Examples Of Idealism In All My Sons

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Thus, Joe says to Chris that it is impossible to drive out from Kate's mind the notion that Larry is still alive.

In the play, we find only one son Chris appearing physically, whereas Larry is merely referred to because he is already dead by the time the play opens.

He says to Chris that he has done everything for Chris.

In fact, Joe Keller is mistakenly over concerned with his personal responsibility or his responsibility towards his society or country as whole.

In All My Sons the character of Joe Keller has been presented by Miller with social and psychological concerns.

Joe Keller's thinking was the outcome of social mischief.

He says to his son Chris, that he is sixty one years old and it is not sure when would he get another chance
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Joe insists that Chris should stay on under the parental roof; and Chris then says that he can stay on here only if he is allowed to marry Annie.

Thus, Chris does not care much for the family business to which Joe attaches the great importance.

The two men, Chris and Joe differ from each other fundamentally in their views about life in general.

Chris is a combination of idealism and practicality, while Joe is wholly practical in his outlook upon life.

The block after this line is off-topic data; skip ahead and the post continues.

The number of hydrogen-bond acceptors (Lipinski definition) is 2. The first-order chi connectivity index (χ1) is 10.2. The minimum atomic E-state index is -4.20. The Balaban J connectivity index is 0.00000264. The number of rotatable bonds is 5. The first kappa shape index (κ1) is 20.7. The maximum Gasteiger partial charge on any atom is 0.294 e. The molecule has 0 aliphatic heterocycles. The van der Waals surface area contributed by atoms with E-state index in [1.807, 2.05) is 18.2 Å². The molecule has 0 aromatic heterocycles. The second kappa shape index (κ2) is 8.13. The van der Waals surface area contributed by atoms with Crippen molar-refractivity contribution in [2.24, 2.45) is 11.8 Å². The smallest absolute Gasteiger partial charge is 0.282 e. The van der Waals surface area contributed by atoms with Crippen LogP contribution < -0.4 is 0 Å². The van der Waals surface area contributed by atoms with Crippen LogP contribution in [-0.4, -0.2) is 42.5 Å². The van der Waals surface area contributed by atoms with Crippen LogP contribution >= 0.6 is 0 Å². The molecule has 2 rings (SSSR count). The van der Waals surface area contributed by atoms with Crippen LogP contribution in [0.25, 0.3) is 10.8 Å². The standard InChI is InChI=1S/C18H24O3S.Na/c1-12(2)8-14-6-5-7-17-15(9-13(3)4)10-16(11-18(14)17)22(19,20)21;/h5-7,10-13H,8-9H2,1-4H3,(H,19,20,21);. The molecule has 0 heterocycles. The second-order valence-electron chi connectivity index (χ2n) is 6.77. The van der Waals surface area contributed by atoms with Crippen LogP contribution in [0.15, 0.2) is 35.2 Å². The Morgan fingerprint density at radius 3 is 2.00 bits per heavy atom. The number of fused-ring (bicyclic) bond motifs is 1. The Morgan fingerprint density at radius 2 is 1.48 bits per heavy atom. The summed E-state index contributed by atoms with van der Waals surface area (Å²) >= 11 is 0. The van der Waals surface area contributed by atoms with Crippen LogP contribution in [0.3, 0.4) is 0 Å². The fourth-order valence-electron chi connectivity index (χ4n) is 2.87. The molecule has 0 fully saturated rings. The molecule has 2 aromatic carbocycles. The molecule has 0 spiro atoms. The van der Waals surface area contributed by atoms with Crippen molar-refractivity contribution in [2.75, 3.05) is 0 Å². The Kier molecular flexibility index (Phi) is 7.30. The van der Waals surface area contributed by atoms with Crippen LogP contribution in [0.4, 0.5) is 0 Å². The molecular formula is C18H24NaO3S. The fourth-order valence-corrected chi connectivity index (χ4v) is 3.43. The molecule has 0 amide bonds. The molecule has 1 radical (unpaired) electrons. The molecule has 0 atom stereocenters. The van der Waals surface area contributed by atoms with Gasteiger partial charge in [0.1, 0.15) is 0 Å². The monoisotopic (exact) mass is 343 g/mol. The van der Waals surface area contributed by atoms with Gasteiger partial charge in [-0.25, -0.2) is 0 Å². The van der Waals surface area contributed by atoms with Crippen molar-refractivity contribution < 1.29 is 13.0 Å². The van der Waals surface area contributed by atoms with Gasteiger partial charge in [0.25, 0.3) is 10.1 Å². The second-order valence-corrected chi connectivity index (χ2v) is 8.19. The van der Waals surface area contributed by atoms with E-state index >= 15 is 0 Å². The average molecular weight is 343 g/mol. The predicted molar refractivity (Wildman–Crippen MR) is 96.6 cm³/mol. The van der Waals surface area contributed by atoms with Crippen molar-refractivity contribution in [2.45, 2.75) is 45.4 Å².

The contrast between Chris's idealism and Joe's practicality becomes even more striking when Joe says that whatever he had done in the matter of the supply of defective equipment to the Air Force during the war had been done in the interest of his family.

But Chris reacts with anger and dismay to Joe's defence of himself.

Chris goes on to say that he feels like tearing the tongue out of Joe's mouth.

Chris regards social responsibility to be something higher than self interest and family interest.

Chris feels so disturbed by his father's shady business and the motives behind Joe's fraud that he rushes out of the house to meditate upon the crisis with which he is
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Joe is the head of the Keller family, and the welfare of his family is his sole concern.

Another larger issue treated in All My Sons is related to the consideration of the relative importance of personal responsibility and social responsibility.

An individual may be responsible to himself and his family; but he should also feel responsible towards the society.

In owning the responsibility towards his family or his sons, which impels him to earn money by dishonest means, Joe Keller seems to disown his social responsibility.

When Joe talks about his business and tells Chris that he committed the dishonest deed for him, Chris retorts to him : The protagonist in this play is a manufacture or industrialist by the name of Joe Keller.

Joe Keller belongs to the affluent class of society; and therefore he differs from the ordinary kind of human beings who constitute the majority in every country.

As for outer conflict, we have a confrontation between Chris and his father over Chris's desire to marry Annie who was engaged to marry Chris's brother,

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